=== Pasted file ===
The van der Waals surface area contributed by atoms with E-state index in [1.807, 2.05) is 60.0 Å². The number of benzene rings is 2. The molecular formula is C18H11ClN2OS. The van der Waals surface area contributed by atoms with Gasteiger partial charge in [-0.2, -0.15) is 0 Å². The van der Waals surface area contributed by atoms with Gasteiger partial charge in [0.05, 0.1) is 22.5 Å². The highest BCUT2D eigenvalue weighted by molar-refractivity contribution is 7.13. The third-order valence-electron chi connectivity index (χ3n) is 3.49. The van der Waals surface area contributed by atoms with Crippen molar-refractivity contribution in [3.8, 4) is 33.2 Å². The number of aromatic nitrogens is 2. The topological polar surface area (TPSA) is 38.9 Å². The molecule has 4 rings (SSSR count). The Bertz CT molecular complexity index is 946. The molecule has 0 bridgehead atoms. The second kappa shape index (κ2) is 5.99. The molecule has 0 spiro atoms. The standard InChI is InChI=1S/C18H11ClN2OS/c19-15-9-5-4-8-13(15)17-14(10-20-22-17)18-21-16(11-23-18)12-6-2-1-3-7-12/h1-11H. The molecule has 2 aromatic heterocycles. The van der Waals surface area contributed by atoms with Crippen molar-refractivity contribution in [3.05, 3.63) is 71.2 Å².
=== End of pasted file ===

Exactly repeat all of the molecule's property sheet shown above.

The van der Waals surface area contributed by atoms with E-state index in [1.807, 2.05) is 60.0 Å². The number of benzene rings is 2. The molecular formula is C18H11ClN2OS. The van der Waals surface area contributed by atoms with Gasteiger partial charge in [-0.2, -0.15) is 0 Å². The van der Waals surface area contributed by atoms with Gasteiger partial charge in [0.05, 0.1) is 22.5 Å². The highest BCUT2D eigenvalue weighted by molar-refractivity contribution is 7.13. The third-order valence-electron chi connectivity index (χ3n) is 3.49. The van der Waals surface area contributed by atoms with Crippen molar-refractivity contribution in [3.8, 4) is 33.2 Å². The number of aromatic nitrogens is 2. The topological polar surface area (TPSA) is 38.9 Å². The molecule has 4 rings (SSSR count). The Bertz CT molecular complexity index is 946. The molecule has 0 bridgehead atoms. The second kappa shape index (κ2) is 5.99. The molecule has 0 spiro atoms. The standard InChI is InChI=1S/C18H11ClN2OS/c19-15-9-5-4-8-13(15)17-14(10-20-22-17)18-21-16(11-23-18)12-6-2-1-3-7-12/h1-11H. The molecule has 2 aromatic heterocycles. The van der Waals surface area contributed by atoms with Crippen molar-refractivity contribution in [3.05, 3.63) is 71.2 Å².